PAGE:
The North American Electric Reliability Corporation (“NERC”) is developing an expansion of its registration requirements to include certain owners and operators of inverter-based resources by creating a new registered entity function, called the “GO-IBR.”
The GO-IBR is proposed to include inverter-based resources that “(1) have an aggregate nameplate capacity of less than or equal to 75 MVA and greater than or equal to 20 MVA interconnected at a voltage greater than or equal to 100 kV and (2) have aggregate nameplate capacity of greater than or equal to 20 MVA interconnected at a voltage less than 100 kV.” NERC, 183 FERC ¶ 61,116 at PP 13, 24 (2023). The proposed GO-IBR designation does not include inverter-based resources that connect to the local distribution system and it does not address inverter-based resources that are distributed energy resources.
The GO-IBR registered entity function and associated NERC registration and compliance requirements are not yet effective. They are being implemented over a three-year period. During that period, NERC will file progress reports with the Federal Energy Regulatory Commission (“FERC”) every 90 days. Within 12 months, NERC will modify its registration process, within 24 months NERC will identify unregistered owners and operators of inverter-based resource that meet the new GO-IBR registration criteria, and within 36 months NERC will register owners and operators of inverter-based resource that are subject to the GO‑IBR registration requirement. NERC, 183 FERC ¶ 61,116 at PP 17, 38, 52-53 (2023).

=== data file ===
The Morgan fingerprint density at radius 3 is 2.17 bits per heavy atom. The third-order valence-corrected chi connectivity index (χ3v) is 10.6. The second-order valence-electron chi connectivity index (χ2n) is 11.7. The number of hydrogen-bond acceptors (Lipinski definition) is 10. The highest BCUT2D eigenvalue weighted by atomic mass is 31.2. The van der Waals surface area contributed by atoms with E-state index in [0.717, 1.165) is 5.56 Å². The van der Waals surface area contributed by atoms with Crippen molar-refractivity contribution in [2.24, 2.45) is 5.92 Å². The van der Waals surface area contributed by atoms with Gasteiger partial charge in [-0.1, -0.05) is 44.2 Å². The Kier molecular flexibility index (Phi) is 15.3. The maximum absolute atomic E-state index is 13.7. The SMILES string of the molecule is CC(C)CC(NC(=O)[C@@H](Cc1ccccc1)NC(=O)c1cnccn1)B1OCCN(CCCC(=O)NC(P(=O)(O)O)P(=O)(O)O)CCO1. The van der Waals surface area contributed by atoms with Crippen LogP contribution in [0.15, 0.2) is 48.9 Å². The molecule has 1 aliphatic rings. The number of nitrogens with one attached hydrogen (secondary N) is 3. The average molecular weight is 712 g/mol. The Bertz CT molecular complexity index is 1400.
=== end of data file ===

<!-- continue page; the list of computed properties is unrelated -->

Under the proposed GO-IBR registered entity function, many owners and operators of wind, solar, and battery storage facilities that were previously not required to register with NERC may be required to register as a GO-IBR. As a general matter, wind, solar, and battery storage facilities with an aggregate nameplate capacity of 20 MVA or greater should monitor GO-IBR developments, as they may become subject to NERC registration and compliance requirements. Analysis of whether the GO-IBR will apply is fact specific and should be evaluated separately for each facility. Additionally, in the future the GO-IBR designation may need to be listed as a “governmental approval” or “material permit” in acquisition, financing, and investment transaction document schedules.
FERC’s recent order on NERC’s GO-IBR Registration Work Plan is available here and additional materials are available in FERC Docket No. RD22-4.
Sylvia Bartell and Husch Blackwell, LLP’s energy regulation specialists can assist with questions about NERC registration requirements and GO-IBR developments.